Vietnam to Laos the hard way

Trip Start May 01, 2010
1
54
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Trip End Apr 30, 2011


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Where I stayed
Nam Ou Guesthouse

Flag of Lao Peoples Dem Rep  ,
Sunday, November 21, 2010

We had heard that the two day journey from Sapa, Vietnam to Muang Khua in Laos was arduous so mentally prepared ourselves for a tough ride. The first stage of the journey took us by minibus to Dien Bien Phu in Vietnam. We had bought our tickets the day before but were the last pick-up in Sapa so the minibus was already full when we clambered on board. It was a squeeze but we managed to find just enough space, even when the driver kept stopping enroute to pick up even more people waiting by the side of the road. Most of the people onboard were Vietnamese but we were lucky that there were two other couples of travellers crammed into the back with us, a Peruvian and Czech Republic couple who lived and worked in Australia, and a French-Belgian couple, Maxime and Laureline. Having other travellers to chat to and share the experience made the whole journey much more bearable and the time passed quickly.  The distance to Dien Bien Phu is not that great but road works on the narrow mountain roads meant that it took nine hours. At first we crawled along very slowly through thick fog but later on were rewarded with great views of the mountainous terrain. This area is one of the remotest in Vietnam and still has thick forests.

If you're interested in the change coming to this area of Vietnam please read the following article...

http://www.terradaily.com/reports/Vietnam_Dam_Project_Dooms_Remote_Mountain_Town_999.html

We arrived in Dien Bien Phu in the early evening and checked into a cheap hotel. Walking through the market after dinner we were greeted by the unfortunate sight of a dead dog lying on its back with its legs in the air and cut all the way down its stomach. It was about to be roasted and turned into kebabs!

We awoke early the next day and walked over to the bus station at 5am to begin the second leg of the journey which would take us all the way across the Laos border to Muang Khua. When our vehicle, which was half way between a bus and a minibus, pulled in to the bus station, we saw that all the seats were packed with huge sacks full of clothes. What happened next was unbelievable. We had to clamber over the sacks of clothes to the back of the bus and somehow arrange ourselves on top. But the really crazy thing is the amount of people trying to get on board. The conductor kept trying to cram more and more people on and us travellers at the back, kept shouting 'NO MORE'! A shouting match ensued with us and the conductor getting more and more irate. In the end, the conductor won and we were packed in like sardines with people's legs and arms in other people's faces. Unbelievably the bus still stopped along the road and managed to cram a few more people in. In over 6 months of travelling we have never seen anything like this. There were even people perched on the seat head rests!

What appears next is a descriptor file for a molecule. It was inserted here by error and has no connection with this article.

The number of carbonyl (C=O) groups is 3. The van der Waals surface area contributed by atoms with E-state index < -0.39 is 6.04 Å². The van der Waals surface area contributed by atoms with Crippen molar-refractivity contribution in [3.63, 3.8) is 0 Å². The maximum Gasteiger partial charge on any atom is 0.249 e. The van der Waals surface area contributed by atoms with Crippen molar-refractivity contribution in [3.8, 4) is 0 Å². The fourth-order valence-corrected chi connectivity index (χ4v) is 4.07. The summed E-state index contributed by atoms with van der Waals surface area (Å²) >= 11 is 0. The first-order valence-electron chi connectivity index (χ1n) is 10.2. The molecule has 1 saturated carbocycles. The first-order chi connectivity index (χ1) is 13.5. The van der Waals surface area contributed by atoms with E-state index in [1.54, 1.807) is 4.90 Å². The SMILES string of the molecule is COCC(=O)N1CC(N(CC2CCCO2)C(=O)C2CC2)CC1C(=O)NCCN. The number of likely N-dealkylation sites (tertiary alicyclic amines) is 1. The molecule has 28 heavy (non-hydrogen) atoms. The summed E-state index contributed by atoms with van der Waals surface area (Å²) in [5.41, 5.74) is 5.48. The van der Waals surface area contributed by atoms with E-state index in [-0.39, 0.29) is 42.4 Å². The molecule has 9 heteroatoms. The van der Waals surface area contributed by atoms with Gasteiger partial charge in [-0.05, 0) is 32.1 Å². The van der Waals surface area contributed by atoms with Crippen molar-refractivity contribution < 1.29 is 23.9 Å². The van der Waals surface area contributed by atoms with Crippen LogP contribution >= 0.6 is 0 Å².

Our group of travellers was now joined by Bob from Los Angeles. Apart from Bob, who had had a mostly positive experience in Vietnam, we all agreed that we were looking forward to moving on. Although Tom and I have met lots of nice Vietnamese individuals, on the whole we can't say that we have warmed to the Vietnamese particularly. We have heard that they are nicer in the south of the country! Maybe our expectations have been raised too high by the warmth of the Burmese.

After a few very uncomfortable hours, we arrived at the Vietnamese border where we piled out and had our passports stamped. Then it was back in the bus for 6 km across no man's land to the Laotian border post where we piled out again and went through the process of getting our visas. Our decision to pay for the visas with Vietnamese dong did not work in our favour and what should have cost $70, ended up being over $90.

It had started raining and we worried about the safety of the next part of the journey as the single track road was unpaved and muddy and had a large drop on one side. Fortunately the driver took it slowly and we inched our way along with amazing vistas of rainforest clad mountains. This whole section of road is in the process of being built and at one point we rounded a bend to find a digger clearing a huge pile of rocks and rubble that was blocking our way. We thought we might be stuck for a while but it actually only took the digger about ten minutes.  After a further four hours of leg cramping and bum-numbing misery, we arrived on the banks of the Nam Ou river with the small town of Muang Khua just across the other side. We had made it! We crossed the river in a small boat and settled into the Nam Ou Guesthouse, enjoying a couple of cold Beer Lao's on the balcony. Usually I don't like beer but this one tasted particularly good!

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